Think of the color, lighting, and materials that will support not just a look but the function of both interaction and privacy. Consider also the functions of accessibility and usability. Can patients with families use your space as easily as solo patients? Is guest seating in hospital rooms easy, and does it allow for comforts like reclining so that naps are easy? Consider also how spacious break rooms, access to the outdoors, and sleeping areas contribute to a feeling of wellness by medical staff, patients, and families.

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Shown here: Haworth Health Selma Lounge

2. Traffic

Healthcare facilities like hospitals must accommodate a high volume of traffic amongst patients and personnel. How are you designing for a sense of flow that will support the movement of people within your facility and improve patient health? How are you accommodating the needs of people who must talk to each other versus the people who don’t? 

The aesthetics of your space can promote a better sense of well-being and interaction as people come and go. Acoustic design accommodates sound levels that can maintain the peaceful atmosphere of healthcare spaces. Extra walking spaces can speed up patient recovery and shorten hospital stays. 

Experts in wellness design point to The Butaro District Hospital in Rwanda as a benchmark for the connection between healthy design and patient health. The building designers were able to reduce the transmission of airborne disease through overall layout, patient and staff flow, and natural cross-ventilation. Traffic design is not an incidental consideration but a fundamental contributor to patient health.

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Shown here: Interface Criterion Class Stones flooring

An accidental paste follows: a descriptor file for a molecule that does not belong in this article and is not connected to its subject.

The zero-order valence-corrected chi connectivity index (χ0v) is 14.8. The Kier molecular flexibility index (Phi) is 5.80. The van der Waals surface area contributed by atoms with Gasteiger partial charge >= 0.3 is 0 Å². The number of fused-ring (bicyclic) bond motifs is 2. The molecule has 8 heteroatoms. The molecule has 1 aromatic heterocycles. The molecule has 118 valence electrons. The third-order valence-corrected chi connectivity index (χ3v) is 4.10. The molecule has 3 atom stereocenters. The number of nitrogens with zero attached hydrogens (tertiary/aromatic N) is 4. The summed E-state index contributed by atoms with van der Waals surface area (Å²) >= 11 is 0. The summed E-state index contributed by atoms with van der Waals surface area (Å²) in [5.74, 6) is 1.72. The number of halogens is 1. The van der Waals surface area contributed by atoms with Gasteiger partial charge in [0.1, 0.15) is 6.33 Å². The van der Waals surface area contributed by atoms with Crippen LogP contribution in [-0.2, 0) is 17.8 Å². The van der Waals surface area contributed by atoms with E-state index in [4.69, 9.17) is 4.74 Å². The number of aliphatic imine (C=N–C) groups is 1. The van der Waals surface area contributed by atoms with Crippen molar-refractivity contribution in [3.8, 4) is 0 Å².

3. Hygiene

Healthcare settings themselves can directly imperil patient health. Everything that surrounds us in a healthcare setting can carry pathogens and perpetuate infection, and sanitary considerations are more important than ever in our pandemic state. But how can you accomplish this goal without descending into the cold and clinical stereotype of a healthcare setting?   

Wellness design can play a huge role in combating this problem. You don’t have to settle for ugly vinyl just to maintain high standards of hygiene. Today, you can have fabrics that feel luxurious but are also easy to clean. 

Today, healthcare facilities are installing solid surface materials for both table tops and arm caps. For flooring, Luxury Vinyl Tile (LVT) is popular for both how it looks and it's ease to clean, disinfect, and maintain. 

Wellness design also means minimizing porous surfaces and many healthcare facilities are installing solid surface materials for both table tops and arm caps to reduce the potential for contaminants and increase the likelihood of having a clean and sterile environment. 

Luxury Vinyl Tile (LVT) is a favored flooring in healthy design because it provides many practical benefits while maintaining a beautiful, authentic look and feel. Interface is a leader in providing flooring materials for safer spaces, and along with some other manufacturers, offer sustainable versions that can add LEED points.

Every design decision should be about balancing the need for high hygienic standards without sacrificing the health-promoting aesthetics of wellness design.

The field of wellness design is an exciting frontier, one that holds the promise of bottom-line improvement in patient outcomes within healthcare settings. As you plan the buildout or improvements of your own healthcare practice, elements of wellness design should be a part of your decision-making process.

Tags: Sustainability